Can-Am Badge for Latest McLaren
You’ve got to hand it to McLaren, they know how to celebrate a half-century. Not only are they releasing a Can-Am inspired 12C GT Edition, but the good-looking line up you see before you will be flaring its McLaren-shaped nostrils at the Goodwood Festival of Speed this summer.
Shiny racing visions, old and new, will be showcased together – comprised of McLaren’s new flagship P1 Supercar (the most powerful 12C produced to date) and a selection of their historic Can-Am racers, plucked from the brand’s illustrious past. All the makings of a top birthday shindig, then.
This being McLaren’s 50th year on earth, they’ll be busting out their newest move too, the 12C GT Can-Am Edition – the first McLaren model to wear the Can-Am badge since 1972.
Back in the day, the Canadian-American Challenge Cup was like a sports car free-for-all – as long as the car had two seats and bodywork enclosing the wheels, virtually anything went. And most of the time it did. Minimum regulations and unlimited engine sizes made for some terrifying, ozone-destroying, edge-of-your-seat racing. The Can-Am championship became the birthplace and test-bed for some outrageous technologies – including the first of the high wing race cars and first use of weight-reducing carbon-fibre within racing car chassis.
Through the ’60s and ’70s, before Roger Penske’s brutally fast turbocharged Porsches came along, McLaren was almost unstoppable. The team dominated between 1967 and 1971, scoring five back-to-back world championships and making drivers Bruce McLaren and Denny Hulme even more famous in the process. In that year’s six-race series, Hulme had achieved a hat-trick and Bruce a rally of wins, and Can-Am had become known as the “Bruce and Denny Show”.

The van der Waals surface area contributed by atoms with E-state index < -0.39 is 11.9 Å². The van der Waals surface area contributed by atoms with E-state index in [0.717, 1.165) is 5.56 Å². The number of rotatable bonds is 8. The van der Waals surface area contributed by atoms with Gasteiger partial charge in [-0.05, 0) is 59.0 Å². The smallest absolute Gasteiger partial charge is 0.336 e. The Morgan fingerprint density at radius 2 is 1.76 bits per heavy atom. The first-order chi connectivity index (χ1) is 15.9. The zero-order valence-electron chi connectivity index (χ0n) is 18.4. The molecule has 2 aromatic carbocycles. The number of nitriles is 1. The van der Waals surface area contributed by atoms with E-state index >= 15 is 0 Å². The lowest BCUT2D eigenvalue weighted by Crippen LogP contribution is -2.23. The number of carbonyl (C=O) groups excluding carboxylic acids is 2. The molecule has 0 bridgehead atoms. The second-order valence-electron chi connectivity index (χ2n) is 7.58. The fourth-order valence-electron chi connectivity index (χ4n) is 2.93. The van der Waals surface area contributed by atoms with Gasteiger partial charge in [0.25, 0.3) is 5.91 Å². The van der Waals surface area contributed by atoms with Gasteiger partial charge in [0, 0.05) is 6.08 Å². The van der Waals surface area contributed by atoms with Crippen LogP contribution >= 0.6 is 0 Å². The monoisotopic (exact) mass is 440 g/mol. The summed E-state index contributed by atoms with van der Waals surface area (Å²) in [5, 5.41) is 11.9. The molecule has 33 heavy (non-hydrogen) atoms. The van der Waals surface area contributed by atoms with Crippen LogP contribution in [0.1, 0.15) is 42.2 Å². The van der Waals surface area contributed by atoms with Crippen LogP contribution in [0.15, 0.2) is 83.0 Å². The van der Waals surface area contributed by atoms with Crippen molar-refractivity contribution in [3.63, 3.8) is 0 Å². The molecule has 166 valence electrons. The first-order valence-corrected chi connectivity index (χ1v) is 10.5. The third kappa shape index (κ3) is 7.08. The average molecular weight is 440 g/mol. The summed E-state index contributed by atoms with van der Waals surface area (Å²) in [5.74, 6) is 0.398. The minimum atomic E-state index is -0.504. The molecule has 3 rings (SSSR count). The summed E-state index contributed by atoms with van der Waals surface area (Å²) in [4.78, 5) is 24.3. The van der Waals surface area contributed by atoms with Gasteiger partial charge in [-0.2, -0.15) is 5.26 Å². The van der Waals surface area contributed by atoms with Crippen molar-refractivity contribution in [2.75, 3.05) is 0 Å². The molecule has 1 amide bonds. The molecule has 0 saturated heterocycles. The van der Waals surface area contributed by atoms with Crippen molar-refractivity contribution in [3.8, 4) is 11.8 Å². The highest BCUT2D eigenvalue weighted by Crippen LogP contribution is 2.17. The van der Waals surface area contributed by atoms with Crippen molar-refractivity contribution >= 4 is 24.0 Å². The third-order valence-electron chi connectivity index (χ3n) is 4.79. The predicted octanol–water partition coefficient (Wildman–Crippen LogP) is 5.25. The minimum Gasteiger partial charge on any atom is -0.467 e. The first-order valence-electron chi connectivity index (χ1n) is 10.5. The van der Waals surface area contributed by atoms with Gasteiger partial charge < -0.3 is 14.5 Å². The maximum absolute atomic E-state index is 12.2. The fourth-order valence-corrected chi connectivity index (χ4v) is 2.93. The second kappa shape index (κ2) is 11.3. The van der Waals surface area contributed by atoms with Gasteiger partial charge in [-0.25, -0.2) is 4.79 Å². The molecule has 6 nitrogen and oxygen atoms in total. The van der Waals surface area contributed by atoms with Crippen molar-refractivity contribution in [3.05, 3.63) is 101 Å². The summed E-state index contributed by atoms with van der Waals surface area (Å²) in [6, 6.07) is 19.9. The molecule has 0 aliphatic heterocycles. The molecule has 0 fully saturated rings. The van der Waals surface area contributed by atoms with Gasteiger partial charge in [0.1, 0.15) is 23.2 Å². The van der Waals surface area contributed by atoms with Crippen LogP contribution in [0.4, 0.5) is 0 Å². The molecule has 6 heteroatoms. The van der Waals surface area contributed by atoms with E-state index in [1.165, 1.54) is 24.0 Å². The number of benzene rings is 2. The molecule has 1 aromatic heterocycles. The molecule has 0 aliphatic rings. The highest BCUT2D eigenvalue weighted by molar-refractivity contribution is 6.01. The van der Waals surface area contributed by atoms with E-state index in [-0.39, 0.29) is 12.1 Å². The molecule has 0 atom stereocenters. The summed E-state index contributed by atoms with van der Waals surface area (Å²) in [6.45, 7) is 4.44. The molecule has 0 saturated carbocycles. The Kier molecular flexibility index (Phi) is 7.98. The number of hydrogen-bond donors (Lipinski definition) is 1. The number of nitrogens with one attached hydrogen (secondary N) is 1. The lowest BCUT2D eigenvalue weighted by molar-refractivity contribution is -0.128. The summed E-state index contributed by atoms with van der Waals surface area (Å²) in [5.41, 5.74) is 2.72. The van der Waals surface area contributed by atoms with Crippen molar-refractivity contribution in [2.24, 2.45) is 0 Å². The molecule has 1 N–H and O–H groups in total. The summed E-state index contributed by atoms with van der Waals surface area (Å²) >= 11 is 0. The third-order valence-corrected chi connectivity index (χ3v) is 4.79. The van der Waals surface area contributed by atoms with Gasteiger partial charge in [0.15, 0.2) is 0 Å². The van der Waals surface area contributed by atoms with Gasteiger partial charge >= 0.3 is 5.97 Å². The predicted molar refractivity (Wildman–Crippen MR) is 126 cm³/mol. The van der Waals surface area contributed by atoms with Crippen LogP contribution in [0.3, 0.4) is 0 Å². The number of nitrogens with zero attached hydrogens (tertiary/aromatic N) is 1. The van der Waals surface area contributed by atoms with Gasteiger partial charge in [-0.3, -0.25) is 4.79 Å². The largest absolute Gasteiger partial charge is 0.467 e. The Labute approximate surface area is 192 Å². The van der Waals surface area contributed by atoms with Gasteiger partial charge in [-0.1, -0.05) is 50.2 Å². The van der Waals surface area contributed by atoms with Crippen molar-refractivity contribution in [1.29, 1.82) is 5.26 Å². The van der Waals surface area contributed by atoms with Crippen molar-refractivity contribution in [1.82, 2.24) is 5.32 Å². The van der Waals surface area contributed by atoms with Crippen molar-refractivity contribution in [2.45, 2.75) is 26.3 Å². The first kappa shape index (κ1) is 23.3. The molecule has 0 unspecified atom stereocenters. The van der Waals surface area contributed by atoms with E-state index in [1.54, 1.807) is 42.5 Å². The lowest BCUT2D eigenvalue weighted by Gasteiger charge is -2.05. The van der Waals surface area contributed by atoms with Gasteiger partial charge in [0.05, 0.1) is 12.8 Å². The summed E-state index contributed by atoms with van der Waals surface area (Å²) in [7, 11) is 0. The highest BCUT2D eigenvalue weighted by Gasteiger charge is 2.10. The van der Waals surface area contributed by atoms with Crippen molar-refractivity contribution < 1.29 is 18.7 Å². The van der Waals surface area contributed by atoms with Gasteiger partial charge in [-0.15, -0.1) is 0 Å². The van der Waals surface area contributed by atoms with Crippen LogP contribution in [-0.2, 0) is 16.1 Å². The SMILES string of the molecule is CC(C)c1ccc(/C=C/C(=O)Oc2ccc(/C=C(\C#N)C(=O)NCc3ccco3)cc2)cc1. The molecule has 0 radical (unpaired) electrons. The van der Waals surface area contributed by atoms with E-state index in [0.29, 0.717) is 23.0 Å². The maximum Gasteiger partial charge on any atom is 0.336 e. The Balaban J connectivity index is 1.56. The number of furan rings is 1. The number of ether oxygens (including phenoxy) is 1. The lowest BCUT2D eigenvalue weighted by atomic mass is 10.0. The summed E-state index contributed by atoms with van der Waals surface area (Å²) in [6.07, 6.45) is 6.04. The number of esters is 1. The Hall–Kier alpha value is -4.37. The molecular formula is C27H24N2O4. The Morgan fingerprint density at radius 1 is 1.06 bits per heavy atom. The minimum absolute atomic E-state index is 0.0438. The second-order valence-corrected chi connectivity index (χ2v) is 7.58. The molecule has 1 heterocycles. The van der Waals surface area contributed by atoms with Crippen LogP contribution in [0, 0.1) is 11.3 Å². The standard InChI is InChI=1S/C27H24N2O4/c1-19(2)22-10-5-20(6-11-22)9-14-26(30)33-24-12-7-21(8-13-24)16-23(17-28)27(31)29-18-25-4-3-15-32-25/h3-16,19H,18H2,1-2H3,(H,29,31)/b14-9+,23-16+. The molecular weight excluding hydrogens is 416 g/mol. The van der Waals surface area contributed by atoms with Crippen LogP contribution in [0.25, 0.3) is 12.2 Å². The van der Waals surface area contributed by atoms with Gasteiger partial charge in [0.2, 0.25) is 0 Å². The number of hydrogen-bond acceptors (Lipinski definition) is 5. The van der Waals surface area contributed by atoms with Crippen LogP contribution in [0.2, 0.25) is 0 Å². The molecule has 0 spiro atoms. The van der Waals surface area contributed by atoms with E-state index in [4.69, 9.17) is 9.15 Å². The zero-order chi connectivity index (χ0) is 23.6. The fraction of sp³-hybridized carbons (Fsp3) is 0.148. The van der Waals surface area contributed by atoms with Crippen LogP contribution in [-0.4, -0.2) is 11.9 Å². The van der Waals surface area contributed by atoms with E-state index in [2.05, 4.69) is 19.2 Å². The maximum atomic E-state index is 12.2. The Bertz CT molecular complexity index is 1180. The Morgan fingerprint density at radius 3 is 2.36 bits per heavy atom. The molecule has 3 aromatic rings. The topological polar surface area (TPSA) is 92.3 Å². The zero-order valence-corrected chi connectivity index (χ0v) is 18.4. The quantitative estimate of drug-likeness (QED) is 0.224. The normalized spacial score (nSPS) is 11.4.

What makes this particular setting so poignant is that it was at the Goodwood track on June 2, 1970, that Bruce McLaren left the world reeling when he met his tragic demise at the young age of 32, while testing his M8D. The rear bodywork came adrift at speed, the car spun, left the track and hit a bunker on the Lavant Straight. His legacy has lived on in the spirit of McLaren, and the Can-Am Edition is a tribute to the inspiring driver, engineer and designer that he was.
The 12C GT Can-Am Edition is the rawest, most track-focused beast ever to have been built by the experts at McLaren Group’s race car arm. An immense V8 engine sits underneath, with the new model fitted with an unrestricted version of the 3.8-litre twin-turbo powerplant in the 12C GT3.
Supply is strictly limited: the track-only 12C GT will be built in a run of just 30 objects of desire. Excitement, power and a bucket-load of cool: it’s the stuff festivals of speed are made of.
Goodwood Festival of Speed will run from July 12-14, 2013.